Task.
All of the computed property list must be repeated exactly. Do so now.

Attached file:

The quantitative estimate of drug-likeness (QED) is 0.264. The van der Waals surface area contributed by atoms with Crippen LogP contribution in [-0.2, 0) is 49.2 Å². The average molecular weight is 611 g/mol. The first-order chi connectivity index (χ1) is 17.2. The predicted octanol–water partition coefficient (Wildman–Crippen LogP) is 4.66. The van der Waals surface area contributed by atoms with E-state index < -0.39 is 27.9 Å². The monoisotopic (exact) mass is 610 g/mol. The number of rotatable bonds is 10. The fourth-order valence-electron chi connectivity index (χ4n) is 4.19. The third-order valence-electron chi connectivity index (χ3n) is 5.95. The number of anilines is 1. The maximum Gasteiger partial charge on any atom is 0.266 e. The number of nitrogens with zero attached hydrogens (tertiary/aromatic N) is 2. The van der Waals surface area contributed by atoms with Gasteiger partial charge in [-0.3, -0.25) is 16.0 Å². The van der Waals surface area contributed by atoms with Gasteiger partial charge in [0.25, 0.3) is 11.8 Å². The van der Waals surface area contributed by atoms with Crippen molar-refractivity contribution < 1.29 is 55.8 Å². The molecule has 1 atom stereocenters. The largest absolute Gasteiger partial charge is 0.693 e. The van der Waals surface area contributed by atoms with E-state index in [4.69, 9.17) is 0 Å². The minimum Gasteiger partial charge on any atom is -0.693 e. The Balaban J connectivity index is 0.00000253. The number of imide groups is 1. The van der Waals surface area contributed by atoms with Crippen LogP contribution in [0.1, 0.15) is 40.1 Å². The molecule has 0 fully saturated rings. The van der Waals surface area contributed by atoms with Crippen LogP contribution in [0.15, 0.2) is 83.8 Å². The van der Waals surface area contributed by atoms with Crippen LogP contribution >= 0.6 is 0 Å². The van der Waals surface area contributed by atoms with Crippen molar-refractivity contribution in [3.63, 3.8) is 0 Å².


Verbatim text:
The quantitative estimate of drug-likeness (QED) is 0.264. The van der Waals surface area contributed by atoms with Crippen LogP contribution in [-0.2, 0) is 49.2 Å². The average molecular weight is 611 g/mol. The first-order chi connectivity index (χ1) is 17.2. The predicted octanol–water partition coefficient (Wildman–Crippen LogP) is 4.66. The van der Waals surface area contributed by atoms with E-state index < -0.39 is 27.9 Å². The monoisotopic (exact) mass is 610 g/mol. The number of rotatable bonds is 10. The fourth-order valence-electron chi connectivity index (χ4n) is 4.19. The third-order valence-electron chi connectivity index (χ3n) is 5.95. The number of anilines is 1. The maximum Gasteiger partial charge on any atom is 0.266 e. The number of nitrogens with zero attached hydrogens (tertiary/aromatic N) is 2. The van der Waals surface area contributed by atoms with Gasteiger partial charge in [-0.3, -0.25) is 16.0 Å². The van der Waals surface area contributed by atoms with Gasteiger partial charge in [0.25, 0.3) is 11.8 Å². The van der Waals surface area contributed by atoms with Crippen molar-refractivity contribution < 1.29 is 55.8 Å². The molecule has 1 atom stereocenters. The largest absolute Gasteiger partial charge is 0.693 e. The van der Waals surface area contributed by atoms with E-state index in [4.69, 9.17) is 0 Å². The minimum Gasteiger partial charge on any atom is -0.693 e. The Balaban J connectivity index is 0.00000253. The number of imide groups is 1. The van der Waals surface area contributed by atoms with Crippen LogP contribution in [0.1, 0.15) is 40.1 Å². The molecule has 0 fully saturated rings. The van der Waals surface area contributed by atoms with Crippen LogP contribution in [0.15, 0.2) is 83.8 Å². The van der Waals surface area contributed by atoms with Crippen LogP contribution >= 0.6 is 0 Å². The van der Waals surface area contributed by atoms with Crippen molar-refractivity contribution in [3.63, 3.8) is 0 Å².